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Contributions of declarative and procedural memory to accuracy and automatization during second language practice

Research output: Contribution to journalJournal articlepeer-review

  • Diana Pili-Moss
  • Katherine A. Brill-Schuetz
  • Mandy Faretta-Stutenberg
  • Kara Morgan-Short
<mark>Journal publication date</mark>1/05/2020
Issue number3
Number of pages13
Pages (from-to)639-651
Publication StatusPublished
Early online date1/10/19
<mark>Original language</mark>English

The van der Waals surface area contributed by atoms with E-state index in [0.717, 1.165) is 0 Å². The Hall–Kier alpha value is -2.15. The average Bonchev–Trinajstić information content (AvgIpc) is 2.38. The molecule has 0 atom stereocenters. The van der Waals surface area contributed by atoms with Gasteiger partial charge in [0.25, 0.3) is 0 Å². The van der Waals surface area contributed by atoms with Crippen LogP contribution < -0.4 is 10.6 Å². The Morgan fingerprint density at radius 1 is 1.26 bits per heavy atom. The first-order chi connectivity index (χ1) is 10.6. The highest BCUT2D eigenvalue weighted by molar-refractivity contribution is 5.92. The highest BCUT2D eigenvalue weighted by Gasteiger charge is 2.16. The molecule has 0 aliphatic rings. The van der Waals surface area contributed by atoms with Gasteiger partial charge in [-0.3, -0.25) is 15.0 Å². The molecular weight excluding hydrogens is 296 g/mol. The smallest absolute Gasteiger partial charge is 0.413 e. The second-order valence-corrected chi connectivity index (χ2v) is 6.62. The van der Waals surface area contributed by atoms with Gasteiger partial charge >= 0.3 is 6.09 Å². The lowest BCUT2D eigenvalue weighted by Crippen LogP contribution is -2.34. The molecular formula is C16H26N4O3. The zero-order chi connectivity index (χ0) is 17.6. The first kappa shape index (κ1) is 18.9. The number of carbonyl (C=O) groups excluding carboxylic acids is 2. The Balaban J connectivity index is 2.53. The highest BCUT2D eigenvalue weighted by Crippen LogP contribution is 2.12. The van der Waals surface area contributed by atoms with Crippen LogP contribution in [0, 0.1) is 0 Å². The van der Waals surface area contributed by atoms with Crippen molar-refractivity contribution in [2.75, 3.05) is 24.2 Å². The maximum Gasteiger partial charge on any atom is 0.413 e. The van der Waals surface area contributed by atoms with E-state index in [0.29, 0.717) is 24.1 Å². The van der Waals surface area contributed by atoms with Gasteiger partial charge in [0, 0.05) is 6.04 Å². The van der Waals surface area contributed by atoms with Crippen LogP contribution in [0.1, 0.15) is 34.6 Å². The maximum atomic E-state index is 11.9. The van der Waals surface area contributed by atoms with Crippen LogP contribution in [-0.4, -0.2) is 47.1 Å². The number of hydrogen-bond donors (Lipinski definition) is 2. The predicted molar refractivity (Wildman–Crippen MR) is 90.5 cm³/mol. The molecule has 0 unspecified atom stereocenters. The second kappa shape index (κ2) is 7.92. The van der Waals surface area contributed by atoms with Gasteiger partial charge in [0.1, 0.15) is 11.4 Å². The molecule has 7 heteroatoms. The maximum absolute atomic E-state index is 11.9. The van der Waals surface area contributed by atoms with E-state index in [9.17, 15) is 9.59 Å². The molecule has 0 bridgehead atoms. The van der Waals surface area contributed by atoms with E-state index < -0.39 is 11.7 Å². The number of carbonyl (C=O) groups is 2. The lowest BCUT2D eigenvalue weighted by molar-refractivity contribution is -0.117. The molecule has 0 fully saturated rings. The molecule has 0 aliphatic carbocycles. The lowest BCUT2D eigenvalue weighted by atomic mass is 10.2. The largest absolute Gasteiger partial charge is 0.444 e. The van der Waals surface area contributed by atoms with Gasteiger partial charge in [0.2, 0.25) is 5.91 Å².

Extending previous research that has examined the relationship between long-term memory and second language (L2) development with a primary focus on accuracy in L2 outcomes, the current study explores the relationship between declarative and procedural memory and accuracy and automatization during L2 practice. Adult English native speakers had learned an artificial language over two weeks (Morgan-Short, Faretta-Stutenberg, Brill-Schuetz, Carpenter & Wong, 2014), producing four sessions of practice data that had not been analyzed previously. Mixed-effects models analyses revealed that declarative memory was positively related to accuracy during comprehension practice. No other relationships were evidenced for accuracy. For automatization, measured by the coefficient of variation (Segalowitz, 2010), the model revealed a positive relationship with procedural memory that became stronger over practice for learners with higher declarative memory but weaker for learners with lower declarative memory. These results provide further insight into the role that long-term memory plays during L2 development.